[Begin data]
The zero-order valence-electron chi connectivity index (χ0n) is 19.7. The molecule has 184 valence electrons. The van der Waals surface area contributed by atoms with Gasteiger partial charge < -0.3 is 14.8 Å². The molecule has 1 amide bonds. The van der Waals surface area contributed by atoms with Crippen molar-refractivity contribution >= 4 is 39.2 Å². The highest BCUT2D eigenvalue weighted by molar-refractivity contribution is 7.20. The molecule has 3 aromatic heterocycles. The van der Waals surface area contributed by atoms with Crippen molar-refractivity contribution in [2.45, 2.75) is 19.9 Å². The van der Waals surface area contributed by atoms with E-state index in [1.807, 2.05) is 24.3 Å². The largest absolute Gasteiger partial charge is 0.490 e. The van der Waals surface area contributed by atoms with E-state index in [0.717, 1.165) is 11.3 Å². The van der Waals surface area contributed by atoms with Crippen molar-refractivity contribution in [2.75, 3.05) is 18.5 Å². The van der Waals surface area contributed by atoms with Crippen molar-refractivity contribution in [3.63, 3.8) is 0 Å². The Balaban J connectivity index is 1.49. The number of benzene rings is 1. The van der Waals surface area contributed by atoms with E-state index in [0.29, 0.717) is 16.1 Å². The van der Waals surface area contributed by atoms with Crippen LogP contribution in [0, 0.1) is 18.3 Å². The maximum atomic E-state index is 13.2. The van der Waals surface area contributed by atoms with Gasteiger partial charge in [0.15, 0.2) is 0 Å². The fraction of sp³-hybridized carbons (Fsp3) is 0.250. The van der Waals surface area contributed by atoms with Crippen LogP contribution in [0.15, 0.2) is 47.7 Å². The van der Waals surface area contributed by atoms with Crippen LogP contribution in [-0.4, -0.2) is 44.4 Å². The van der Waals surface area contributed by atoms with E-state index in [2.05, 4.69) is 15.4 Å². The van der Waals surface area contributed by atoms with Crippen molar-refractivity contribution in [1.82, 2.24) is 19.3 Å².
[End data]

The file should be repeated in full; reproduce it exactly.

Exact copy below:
The zero-order valence-electron chi connectivity index (χ0n) is 19.7. The molecule has 184 valence electrons. The van der Waals surface area contributed by atoms with Gasteiger partial charge < -0.3 is 14.8 Å². The molecule has 1 amide bonds. The van der Waals surface area contributed by atoms with Crippen molar-refractivity contribution >= 4 is 39.2 Å². The highest BCUT2D eigenvalue weighted by molar-refractivity contribution is 7.20. The molecule has 3 aromatic heterocycles. The van der Waals surface area contributed by atoms with Crippen molar-refractivity contribution in [2.45, 2.75) is 19.9 Å². The van der Waals surface area contributed by atoms with E-state index in [1.807, 2.05) is 24.3 Å². The largest absolute Gasteiger partial charge is 0.490 e. The van der Waals surface area contributed by atoms with E-state index in [0.717, 1.165) is 11.3 Å². The van der Waals surface area contributed by atoms with Crippen molar-refractivity contribution in [2.75, 3.05) is 18.5 Å². The van der Waals surface area contributed by atoms with Crippen molar-refractivity contribution in [3.63, 3.8) is 0 Å². The Balaban J connectivity index is 1.49. The number of benzene rings is 1. The van der Waals surface area contributed by atoms with E-state index in [0.29, 0.717) is 16.1 Å². The van der Waals surface area contributed by atoms with Crippen LogP contribution in [0, 0.1) is 18.3 Å². The maximum atomic E-state index is 13.2. The van der Waals surface area contributed by atoms with Gasteiger partial charge in [0.15, 0.2) is 0 Å². The fraction of sp³-hybridized carbons (Fsp3) is 0.250. The van der Waals surface area contributed by atoms with Crippen LogP contribution in [0.15, 0.2) is 47.7 Å². The van der Waals surface area contributed by atoms with Crippen LogP contribution in [-0.4, -0.2) is 44.4 Å². The van der Waals surface area contributed by atoms with E-state index in [2.05, 4.69) is 15.4 Å². The van der Waals surface area contributed by atoms with Crippen molar-refractivity contribution in [1.82, 2.24) is 19.3 Å².